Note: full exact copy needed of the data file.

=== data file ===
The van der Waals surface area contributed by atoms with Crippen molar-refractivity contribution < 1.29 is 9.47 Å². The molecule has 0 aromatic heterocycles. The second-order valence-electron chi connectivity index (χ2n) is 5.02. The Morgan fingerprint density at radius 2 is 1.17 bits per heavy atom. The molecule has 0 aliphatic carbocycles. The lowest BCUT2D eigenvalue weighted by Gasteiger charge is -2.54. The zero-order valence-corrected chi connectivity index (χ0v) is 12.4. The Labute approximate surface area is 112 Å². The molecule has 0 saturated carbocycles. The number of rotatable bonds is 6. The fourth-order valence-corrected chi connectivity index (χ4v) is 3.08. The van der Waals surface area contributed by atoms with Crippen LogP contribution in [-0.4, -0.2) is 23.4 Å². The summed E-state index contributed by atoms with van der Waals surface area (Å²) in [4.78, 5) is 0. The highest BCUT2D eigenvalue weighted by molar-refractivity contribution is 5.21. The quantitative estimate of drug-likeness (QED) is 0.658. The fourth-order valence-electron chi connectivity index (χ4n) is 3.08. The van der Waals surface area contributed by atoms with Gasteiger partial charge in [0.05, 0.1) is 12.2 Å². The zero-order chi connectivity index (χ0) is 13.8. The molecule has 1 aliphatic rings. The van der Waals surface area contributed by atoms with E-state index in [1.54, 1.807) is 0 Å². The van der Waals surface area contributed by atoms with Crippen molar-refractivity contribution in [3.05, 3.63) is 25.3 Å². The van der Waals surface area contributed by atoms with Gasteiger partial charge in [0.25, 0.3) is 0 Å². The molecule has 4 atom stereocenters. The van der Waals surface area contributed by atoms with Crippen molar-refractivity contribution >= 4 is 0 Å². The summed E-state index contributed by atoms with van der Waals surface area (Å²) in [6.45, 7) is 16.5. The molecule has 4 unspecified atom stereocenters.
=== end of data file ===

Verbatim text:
The van der Waals surface area contributed by atoms with Crippen molar-refractivity contribution < 1.29 is 9.47 Å². The molecule has 0 aromatic heterocycles. The second-order valence-electron chi connectivity index (χ2n) is 5.02. The Morgan fingerprint density at radius 2 is 1.17 bits per heavy atom. The molecule has 0 aliphatic carbocycles. The lowest BCUT2D eigenvalue weighted by Gasteiger charge is -2.54. The zero-order valence-corrected chi connectivity index (χ0v) is 12.4. The Labute approximate surface area is 112 Å². The molecule has 0 saturated carbocycles. The number of rotatable bonds is 6. The fourth-order valence-corrected chi connectivity index (χ4v) is 3.08. The van der Waals surface area contributed by atoms with Crippen LogP contribution in [-0.4, -0.2) is 23.4 Å². The summed E-state index contributed by atoms with van der Waals surface area (Å²) in [4.78, 5) is 0. The highest BCUT2D eigenvalue weighted by molar-refractivity contribution is 5.21. The quantitative estimate of drug-likeness (QED) is 0.658. The fourth-order valence-electron chi connectivity index (χ4n) is 3.08. The van der Waals surface area contributed by atoms with Gasteiger partial charge in [0.05, 0.1) is 12.2 Å². The zero-order chi connectivity index (χ0) is 13.8. The molecule has 1 aliphatic rings. The van der Waals surface area contributed by atoms with E-state index in [1.54, 1.807) is 0 Å². The van der Waals surface area contributed by atoms with Crippen molar-refractivity contribution in [3.05, 3.63) is 25.3 Å². The van der Waals surface area contributed by atoms with Gasteiger partial charge in [0.25, 0.3) is 0 Å². The molecule has 4 atom stereocenters. The van der Waals surface area contributed by atoms with Crippen molar-refractivity contribution >= 4 is 0 Å². The summed E-state index contributed by atoms with van der Waals surface area (Å²) in [6.45, 7) is 16.5. The molecule has 4 unspecified atom stereocenters.